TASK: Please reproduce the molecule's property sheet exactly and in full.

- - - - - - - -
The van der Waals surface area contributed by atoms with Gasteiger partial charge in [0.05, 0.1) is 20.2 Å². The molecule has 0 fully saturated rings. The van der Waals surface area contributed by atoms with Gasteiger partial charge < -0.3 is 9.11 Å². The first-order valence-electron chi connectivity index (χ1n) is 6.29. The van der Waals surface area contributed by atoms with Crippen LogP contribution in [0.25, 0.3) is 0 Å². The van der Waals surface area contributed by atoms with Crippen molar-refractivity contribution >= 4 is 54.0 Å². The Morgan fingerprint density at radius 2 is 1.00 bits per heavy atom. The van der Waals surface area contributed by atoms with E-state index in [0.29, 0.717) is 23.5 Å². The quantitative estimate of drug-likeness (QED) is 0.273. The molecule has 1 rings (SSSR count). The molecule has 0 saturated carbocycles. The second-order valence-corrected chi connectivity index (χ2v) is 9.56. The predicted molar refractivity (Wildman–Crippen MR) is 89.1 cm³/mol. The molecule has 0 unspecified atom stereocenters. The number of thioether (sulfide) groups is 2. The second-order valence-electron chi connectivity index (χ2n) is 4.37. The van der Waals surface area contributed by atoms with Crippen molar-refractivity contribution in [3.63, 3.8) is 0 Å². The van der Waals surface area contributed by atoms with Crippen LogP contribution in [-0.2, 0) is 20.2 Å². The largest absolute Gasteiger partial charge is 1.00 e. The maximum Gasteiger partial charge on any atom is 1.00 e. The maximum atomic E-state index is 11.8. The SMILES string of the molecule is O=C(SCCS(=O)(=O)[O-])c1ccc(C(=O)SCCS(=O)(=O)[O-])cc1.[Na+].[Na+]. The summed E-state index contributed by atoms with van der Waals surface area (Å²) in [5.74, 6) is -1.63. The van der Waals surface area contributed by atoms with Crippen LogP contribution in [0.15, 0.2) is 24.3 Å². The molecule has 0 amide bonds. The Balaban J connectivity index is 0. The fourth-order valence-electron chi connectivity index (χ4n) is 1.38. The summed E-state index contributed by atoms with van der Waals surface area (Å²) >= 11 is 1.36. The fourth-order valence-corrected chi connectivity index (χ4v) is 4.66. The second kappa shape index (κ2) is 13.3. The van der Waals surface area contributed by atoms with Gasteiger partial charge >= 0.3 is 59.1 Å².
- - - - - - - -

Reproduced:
The van der Waals surface area contributed by atoms with Gasteiger partial charge in [0.05, 0.1) is 20.2 Å². The molecule has 0 fully saturated rings. The van der Waals surface area contributed by atoms with Gasteiger partial charge < -0.3 is 9.11 Å². The first-order valence-electron chi connectivity index (χ1n) is 6.29. The van der Waals surface area contributed by atoms with Crippen LogP contribution in [0.25, 0.3) is 0 Å². The van der Waals surface area contributed by atoms with Crippen molar-refractivity contribution >= 4 is 54.0 Å². The Morgan fingerprint density at radius 2 is 1.00 bits per heavy atom. The van der Waals surface area contributed by atoms with E-state index in [0.29, 0.717) is 23.5 Å². The quantitative estimate of drug-likeness (QED) is 0.273. The molecule has 1 rings (SSSR count). The molecule has 0 saturated carbocycles. The second-order valence-corrected chi connectivity index (χ2v) is 9.56. The predicted molar refractivity (Wildman–Crippen MR) is 89.1 cm³/mol. The molecule has 0 unspecified atom stereocenters. The number of thioether (sulfide) groups is 2. The second-order valence-electron chi connectivity index (χ2n) is 4.37. The van der Waals surface area contributed by atoms with Crippen molar-refractivity contribution in [3.63, 3.8) is 0 Å². The van der Waals surface area contributed by atoms with Crippen LogP contribution in [-0.2, 0) is 20.2 Å². The largest absolute Gasteiger partial charge is 1.00 e. The maximum Gasteiger partial charge on any atom is 1.00 e. The maximum atomic E-state index is 11.8. The SMILES string of the molecule is O=C(SCCS(=O)(=O)[O-])c1ccc(C(=O)SCCS(=O)(=O)[O-])cc1.[Na+].[Na+]. The summed E-state index contributed by atoms with van der Waals surface area (Å²) in [5.74, 6) is -1.63. The van der Waals surface area contributed by atoms with Crippen LogP contribution in [0.15, 0.2) is 24.3 Å². The molecule has 0 amide bonds. The Balaban J connectivity index is 0. The fourth-order valence-electron chi connectivity index (χ4n) is 1.38. The summed E-state index contributed by atoms with van der Waals surface area (Å²) >= 11 is 1.36. The fourth-order valence-corrected chi connectivity index (χ4v) is 4.66. The second kappa shape index (κ2) is 13.3. The van der Waals surface area contributed by atoms with Gasteiger partial charge >= 0.3 is 59.1 Å².